# Softball collision problem

1. Nov 8, 2004

### VinnyCee

A 0.30 kg softball has a velocity of 15 m / s, 35 degrees below horizontal just before making contact with the bat. What is the magnitude of the change in momentum of the ball while it is in contact with the bat if the ball leaves the bat with a velocity of 20 m / s, vertically downward? b) How about 20 m / s, horizontally back towards the pitcher?

I have this so far:
$$\Delta \vec{p} = \vec{J}$$ The change in an object's momentum is equal to the impulse on the object.

$$\vec{J} = \int_{t_i}^{t_f} \vec{F}(t) dt$$ Impulse defined.

I have no idea how to go about the rest of this! I've been stuck for 3 hours! I don't know the mass of the bat, I don't have a function for F(x), I don't know the time intervals, and I don't know how to do this problem, help me please!

2. Nov 8, 2004

### jamesrc

Don't worry about the impulse. The change in momentum is just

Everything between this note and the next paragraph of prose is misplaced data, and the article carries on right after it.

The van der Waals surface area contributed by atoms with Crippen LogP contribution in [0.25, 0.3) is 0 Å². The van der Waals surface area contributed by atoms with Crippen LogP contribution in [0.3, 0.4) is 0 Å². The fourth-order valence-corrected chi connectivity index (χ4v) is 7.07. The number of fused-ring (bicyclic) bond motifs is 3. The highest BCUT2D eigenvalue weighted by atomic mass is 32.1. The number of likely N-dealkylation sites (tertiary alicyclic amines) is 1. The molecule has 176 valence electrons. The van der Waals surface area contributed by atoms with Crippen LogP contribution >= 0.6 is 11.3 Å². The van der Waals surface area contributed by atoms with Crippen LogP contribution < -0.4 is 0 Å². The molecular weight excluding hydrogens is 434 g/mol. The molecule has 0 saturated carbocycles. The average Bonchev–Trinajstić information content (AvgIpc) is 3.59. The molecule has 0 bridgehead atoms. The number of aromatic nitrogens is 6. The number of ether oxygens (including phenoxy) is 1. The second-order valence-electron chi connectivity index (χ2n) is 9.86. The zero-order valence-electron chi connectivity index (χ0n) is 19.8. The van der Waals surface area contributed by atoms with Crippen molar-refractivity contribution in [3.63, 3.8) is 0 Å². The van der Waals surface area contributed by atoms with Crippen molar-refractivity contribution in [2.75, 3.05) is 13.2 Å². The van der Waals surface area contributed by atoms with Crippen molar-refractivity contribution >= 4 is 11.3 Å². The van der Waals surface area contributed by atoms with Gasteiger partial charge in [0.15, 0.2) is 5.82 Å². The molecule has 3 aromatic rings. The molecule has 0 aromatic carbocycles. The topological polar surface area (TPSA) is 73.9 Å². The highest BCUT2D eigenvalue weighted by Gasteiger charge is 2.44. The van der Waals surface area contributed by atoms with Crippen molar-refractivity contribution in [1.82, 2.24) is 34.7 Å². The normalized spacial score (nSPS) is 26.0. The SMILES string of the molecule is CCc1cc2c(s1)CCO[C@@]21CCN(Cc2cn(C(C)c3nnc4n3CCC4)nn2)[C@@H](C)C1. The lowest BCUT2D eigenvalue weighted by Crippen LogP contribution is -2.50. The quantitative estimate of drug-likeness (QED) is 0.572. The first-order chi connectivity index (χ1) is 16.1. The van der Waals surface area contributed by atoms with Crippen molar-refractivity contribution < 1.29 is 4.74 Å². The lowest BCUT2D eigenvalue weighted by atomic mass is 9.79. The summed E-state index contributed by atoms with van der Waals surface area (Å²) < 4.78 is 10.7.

$$\Delta\vec p = m\vec v - m\vec v_o$$

You have been given all of the quantities on the RHS.

3. Nov 8, 2004

### VinnyCee

With the formula you listed:
$$(0.30 kg)(20 m / s) - (0.30 kg)(15 m / s) = 6 kg m /s - 4.5 kg m / s = 1.5 kg m / s$$

Howeer, the book lists the answer as $$5.0 kg m / s$$. Am I forgetting to do the components? If so, how do I compute them again?

4. Nov 8, 2004

### HallsofIvy

Staff Emeritus
Draw a picture!
Before hitting the bat, the horizontal component of momentum of the ball is
px= (.3)(.15)(cos(35)) and the vertical component is
py= -(.3)(.15)(sin(35)).

Afterwards, the horizontal component of momentum is 0 (it is going straight down) and the vertical component is -20(0.3)

The change in momentum vector is the difference between those. Then use the Pythagorean theorem to find the magnitude.

In the second part (back toward the pitcher), the momentum after the hit has horizontal component -(.3)(20) and vertical component 0.